Your comments are due by December 2, 2013
Please let the US Fish and Wildlife Service know that you value the yellow-billed cuckoo and want it protected!
On October 3, 2013, the U.S. Fish and Wildlife Service proposed to list the western distinct population segment of the yellow-billed cuckoo as a threatened species under the Endangered Species Act in the western United States, Canada, and Mexico. In the U.S., the western yellow-billed cuckoo is known to occur in Arizona, California, Colorado, Idaho, Nevada, New Mexico, Texas, Utah, Wyoming, Montana, Oregon, and Washington.
Comments for the proposal to list the western yellow-billed cukoo as a threatened species will be accepted through December 2, 2013. Comments may be submitted online at the Federal eRulemaking Portal at http://www.regulations.gov. The Docket Number for the proposed listing rule is FWS–R8–ES–2013-0104.
Comments can also be sent by U.S. mail to:
Public Comments Processing
Division of Policy and Directives Management
U.S. Fish and Wildlife Service
The Service is looking for information concerning the western yellow-billed cuckoo’s biology and habitat, threats to the species, and current efforts to protect the bird. To access the proposed rule and a specific outline of information requested by the Service, please go to our webpage at: http://www.fws.gov/sacramento/outreach/Public-Advisories/WesternYellow-BilledCuckoo/outreach_PA_Western-Yellow-Billed-Cuckoo.htm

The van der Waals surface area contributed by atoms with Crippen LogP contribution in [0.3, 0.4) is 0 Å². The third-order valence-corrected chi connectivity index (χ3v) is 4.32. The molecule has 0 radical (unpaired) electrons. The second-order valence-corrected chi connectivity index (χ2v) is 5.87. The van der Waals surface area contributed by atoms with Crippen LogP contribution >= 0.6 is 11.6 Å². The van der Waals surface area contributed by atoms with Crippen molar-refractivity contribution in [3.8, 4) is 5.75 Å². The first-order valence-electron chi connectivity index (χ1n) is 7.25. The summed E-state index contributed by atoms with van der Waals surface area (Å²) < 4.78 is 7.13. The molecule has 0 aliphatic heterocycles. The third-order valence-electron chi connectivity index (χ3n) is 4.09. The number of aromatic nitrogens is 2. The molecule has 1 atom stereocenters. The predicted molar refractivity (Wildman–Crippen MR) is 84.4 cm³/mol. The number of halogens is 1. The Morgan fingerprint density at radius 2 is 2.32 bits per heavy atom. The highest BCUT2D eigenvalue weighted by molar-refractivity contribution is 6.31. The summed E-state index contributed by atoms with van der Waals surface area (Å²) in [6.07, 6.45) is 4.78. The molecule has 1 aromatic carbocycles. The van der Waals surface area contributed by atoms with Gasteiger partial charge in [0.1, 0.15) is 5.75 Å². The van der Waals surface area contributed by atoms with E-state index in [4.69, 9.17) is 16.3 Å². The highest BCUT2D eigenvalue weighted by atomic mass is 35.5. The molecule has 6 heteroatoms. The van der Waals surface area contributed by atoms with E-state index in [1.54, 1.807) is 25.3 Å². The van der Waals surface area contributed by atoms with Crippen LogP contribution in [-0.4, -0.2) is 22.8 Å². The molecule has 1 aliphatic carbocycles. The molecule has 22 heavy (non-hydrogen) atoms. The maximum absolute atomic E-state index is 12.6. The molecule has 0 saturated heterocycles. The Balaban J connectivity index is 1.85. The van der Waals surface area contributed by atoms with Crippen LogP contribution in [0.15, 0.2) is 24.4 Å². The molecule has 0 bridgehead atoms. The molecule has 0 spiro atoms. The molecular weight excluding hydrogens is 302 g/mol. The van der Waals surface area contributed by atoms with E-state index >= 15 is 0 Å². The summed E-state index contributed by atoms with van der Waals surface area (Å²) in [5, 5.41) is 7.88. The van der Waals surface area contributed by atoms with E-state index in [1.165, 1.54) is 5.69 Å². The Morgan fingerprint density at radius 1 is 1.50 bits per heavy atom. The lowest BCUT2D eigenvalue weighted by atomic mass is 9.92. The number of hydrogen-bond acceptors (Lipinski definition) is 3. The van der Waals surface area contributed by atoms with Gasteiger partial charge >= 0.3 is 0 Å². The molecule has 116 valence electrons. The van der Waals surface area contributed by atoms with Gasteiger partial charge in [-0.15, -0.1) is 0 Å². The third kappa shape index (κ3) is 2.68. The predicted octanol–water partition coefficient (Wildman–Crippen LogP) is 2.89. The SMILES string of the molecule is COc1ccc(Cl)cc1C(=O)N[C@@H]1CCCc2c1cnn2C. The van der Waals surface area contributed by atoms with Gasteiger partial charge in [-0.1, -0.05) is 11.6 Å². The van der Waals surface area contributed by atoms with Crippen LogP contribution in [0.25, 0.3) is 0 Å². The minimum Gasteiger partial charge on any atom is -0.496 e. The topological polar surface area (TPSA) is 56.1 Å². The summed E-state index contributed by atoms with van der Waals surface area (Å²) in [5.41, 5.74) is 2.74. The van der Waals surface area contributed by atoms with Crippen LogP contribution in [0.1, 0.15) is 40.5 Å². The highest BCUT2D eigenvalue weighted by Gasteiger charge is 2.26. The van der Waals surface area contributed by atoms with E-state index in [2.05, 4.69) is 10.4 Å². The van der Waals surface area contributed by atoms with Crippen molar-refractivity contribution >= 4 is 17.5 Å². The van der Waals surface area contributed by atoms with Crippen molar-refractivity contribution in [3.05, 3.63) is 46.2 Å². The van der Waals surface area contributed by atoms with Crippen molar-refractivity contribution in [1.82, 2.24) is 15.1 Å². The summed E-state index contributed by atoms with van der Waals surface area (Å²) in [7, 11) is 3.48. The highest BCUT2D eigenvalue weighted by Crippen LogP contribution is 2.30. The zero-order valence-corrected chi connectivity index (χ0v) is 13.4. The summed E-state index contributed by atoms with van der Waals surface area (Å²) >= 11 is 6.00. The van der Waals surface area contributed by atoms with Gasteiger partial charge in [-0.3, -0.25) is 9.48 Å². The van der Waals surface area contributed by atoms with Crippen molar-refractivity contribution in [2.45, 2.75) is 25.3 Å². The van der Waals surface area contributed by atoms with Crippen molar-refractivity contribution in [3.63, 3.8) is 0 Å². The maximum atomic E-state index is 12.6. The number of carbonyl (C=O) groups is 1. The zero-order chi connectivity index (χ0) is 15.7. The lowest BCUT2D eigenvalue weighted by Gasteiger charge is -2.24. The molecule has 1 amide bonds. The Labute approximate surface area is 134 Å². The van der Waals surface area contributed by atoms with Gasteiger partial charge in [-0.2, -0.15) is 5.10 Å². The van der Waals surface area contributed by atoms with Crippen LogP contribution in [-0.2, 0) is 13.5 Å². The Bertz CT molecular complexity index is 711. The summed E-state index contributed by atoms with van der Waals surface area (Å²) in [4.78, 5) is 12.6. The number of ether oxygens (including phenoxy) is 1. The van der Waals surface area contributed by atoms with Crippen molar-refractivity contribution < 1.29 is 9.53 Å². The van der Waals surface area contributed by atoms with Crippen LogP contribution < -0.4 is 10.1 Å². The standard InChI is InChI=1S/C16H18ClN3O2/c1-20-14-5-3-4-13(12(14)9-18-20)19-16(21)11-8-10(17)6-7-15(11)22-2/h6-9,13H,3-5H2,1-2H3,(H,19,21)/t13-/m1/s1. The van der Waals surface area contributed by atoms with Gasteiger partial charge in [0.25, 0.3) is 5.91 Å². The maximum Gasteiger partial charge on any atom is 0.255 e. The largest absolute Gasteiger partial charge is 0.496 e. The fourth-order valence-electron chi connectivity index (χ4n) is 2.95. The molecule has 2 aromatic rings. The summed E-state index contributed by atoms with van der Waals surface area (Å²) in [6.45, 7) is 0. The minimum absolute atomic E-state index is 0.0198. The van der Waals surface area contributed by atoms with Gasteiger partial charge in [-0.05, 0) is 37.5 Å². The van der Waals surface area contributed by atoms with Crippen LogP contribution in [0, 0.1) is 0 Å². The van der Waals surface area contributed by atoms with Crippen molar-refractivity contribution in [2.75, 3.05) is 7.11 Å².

“The western yellow-billed cuckoo is distinct from populations in the east and has different habitat requirements,” said Jennifer Norris, Field Supervisor for the Sacramento Fish and Wildlife Service. “Populations of western yellow-billed cuckoo, and their nesting habitat along rivers and streams, have been declining over the last few decades. The Service is asking the public to review our proposal to list the western yellow-billed cuckoo as a threatened species and submit comments. We need all of the best available scientific information to help us make a final decision that most effectively protects the species.”